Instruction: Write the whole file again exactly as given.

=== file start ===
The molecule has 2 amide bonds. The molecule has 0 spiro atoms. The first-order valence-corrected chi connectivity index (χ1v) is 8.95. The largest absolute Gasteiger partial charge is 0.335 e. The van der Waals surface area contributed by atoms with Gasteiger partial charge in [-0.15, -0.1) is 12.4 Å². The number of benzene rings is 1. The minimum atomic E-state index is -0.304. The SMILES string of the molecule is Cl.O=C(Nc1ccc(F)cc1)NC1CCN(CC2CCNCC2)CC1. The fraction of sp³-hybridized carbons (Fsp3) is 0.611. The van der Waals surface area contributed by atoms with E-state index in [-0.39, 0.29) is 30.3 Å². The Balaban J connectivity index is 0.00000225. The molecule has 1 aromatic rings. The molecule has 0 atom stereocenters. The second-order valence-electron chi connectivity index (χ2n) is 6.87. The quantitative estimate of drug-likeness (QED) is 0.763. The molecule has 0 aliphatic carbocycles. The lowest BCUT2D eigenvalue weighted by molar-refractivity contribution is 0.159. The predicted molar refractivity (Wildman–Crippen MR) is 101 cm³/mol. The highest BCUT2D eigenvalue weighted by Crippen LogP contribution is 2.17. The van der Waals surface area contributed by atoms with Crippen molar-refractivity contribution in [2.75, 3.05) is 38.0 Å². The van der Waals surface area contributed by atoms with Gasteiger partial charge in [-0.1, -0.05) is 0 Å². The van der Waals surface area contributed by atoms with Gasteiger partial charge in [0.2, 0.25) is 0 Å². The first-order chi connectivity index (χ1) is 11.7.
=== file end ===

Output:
The molecule has 2 amide bonds. The molecule has 0 spiro atoms. The first-order valence-corrected chi connectivity index (χ1v) is 8.95. The largest absolute Gasteiger partial charge is 0.335 e. The van der Waals surface area contributed by atoms with Gasteiger partial charge in [-0.15, -0.1) is 12.4 Å². The number of benzene rings is 1. The minimum atomic E-state index is -0.304. The SMILES string of the molecule is Cl.O=C(Nc1ccc(F)cc1)NC1CCN(CC2CCNCC2)CC1. The fraction of sp³-hybridized carbons (Fsp3) is 0.611. The van der Waals surface area contributed by atoms with E-state index in [-0.39, 0.29) is 30.3 Å². The Balaban J connectivity index is 0.00000225. The molecule has 1 aromatic rings. The molecule has 0 atom stereocenters. The second-order valence-electron chi connectivity index (χ2n) is 6.87. The quantitative estimate of drug-likeness (QED) is 0.763. The molecule has 0 aliphatic carbocycles. The lowest BCUT2D eigenvalue weighted by molar-refractivity contribution is 0.159. The predicted molar refractivity (Wildman–Crippen MR) is 101 cm³/mol. The highest BCUT2D eigenvalue weighted by Crippen LogP contribution is 2.17. The van der Waals surface area contributed by atoms with Crippen molar-refractivity contribution in [2.75, 3.05) is 38.0 Å². The van der Waals surface area contributed by atoms with Gasteiger partial charge in [-0.1, -0.05) is 0 Å². The van der Waals surface area contributed by atoms with Gasteiger partial charge in [0.2, 0.25) is 0 Å². The first-order chi connectivity index (χ1) is 11.7.